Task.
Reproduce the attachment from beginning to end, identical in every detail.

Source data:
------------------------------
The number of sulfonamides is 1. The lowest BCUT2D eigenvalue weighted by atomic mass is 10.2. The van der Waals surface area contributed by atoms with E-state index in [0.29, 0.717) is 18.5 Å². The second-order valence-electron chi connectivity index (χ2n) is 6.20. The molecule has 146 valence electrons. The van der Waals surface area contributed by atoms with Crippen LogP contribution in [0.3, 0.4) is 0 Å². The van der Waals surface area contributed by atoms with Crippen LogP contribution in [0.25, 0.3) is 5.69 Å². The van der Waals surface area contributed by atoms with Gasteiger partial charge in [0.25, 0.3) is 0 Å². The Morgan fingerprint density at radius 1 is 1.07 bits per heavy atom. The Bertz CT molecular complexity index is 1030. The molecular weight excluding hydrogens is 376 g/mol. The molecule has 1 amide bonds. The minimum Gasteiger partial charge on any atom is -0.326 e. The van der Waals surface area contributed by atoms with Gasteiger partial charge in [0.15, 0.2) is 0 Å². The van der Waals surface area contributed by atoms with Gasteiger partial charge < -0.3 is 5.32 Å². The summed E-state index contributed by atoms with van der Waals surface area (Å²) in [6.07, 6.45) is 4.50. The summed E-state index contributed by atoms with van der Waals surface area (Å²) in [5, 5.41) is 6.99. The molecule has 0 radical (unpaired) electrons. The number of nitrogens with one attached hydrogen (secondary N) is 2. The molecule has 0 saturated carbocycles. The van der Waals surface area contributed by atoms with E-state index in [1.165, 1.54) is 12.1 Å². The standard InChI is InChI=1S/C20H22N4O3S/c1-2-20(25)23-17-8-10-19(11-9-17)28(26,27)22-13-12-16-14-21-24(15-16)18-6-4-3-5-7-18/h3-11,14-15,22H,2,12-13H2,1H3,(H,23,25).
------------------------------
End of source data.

The number of sulfonamides is 1. The lowest BCUT2D eigenvalue weighted by atomic mass is 10.2. The van der Waals surface area contributed by atoms with E-state index in [0.29, 0.717) is 18.5 Å². The second-order valence-electron chi connectivity index (χ2n) is 6.20. The molecule has 146 valence electrons. The van der Waals surface area contributed by atoms with Crippen LogP contribution in [0.3, 0.4) is 0 Å². The van der Waals surface area contributed by atoms with Crippen LogP contribution in [0.25, 0.3) is 5.69 Å². The van der Waals surface area contributed by atoms with Gasteiger partial charge in [0.25, 0.3) is 0 Å². The Morgan fingerprint density at radius 1 is 1.07 bits per heavy atom. The Bertz CT molecular complexity index is 1030. The molecular weight excluding hydrogens is 376 g/mol. The molecule has 1 amide bonds. The minimum Gasteiger partial charge on any atom is -0.326 e. The van der Waals surface area contributed by atoms with Gasteiger partial charge in [0.15, 0.2) is 0 Å². The van der Waals surface area contributed by atoms with Gasteiger partial charge < -0.3 is 5.32 Å². The summed E-state index contributed by atoms with van der Waals surface area (Å²) in [6.07, 6.45) is 4.50. The summed E-state index contributed by atoms with van der Waals surface area (Å²) in [5, 5.41) is 6.99. The molecule has 0 radical (unpaired) electrons. The number of nitrogens with one attached hydrogen (secondary N) is 2. The molecule has 0 saturated carbocycles. The van der Waals surface area contributed by atoms with E-state index in [1.165, 1.54) is 12.1 Å². The standard InChI is InChI=1S/C20H22N4O3S/c1-2-20(25)23-17-8-10-19(11-9-17)28(26,27)22-13-12-16-14-21-24(15-16)18-6-4-3-5-7-18/h3-11,14-15,22H,2,12-13H2,1H3,(H,23,25).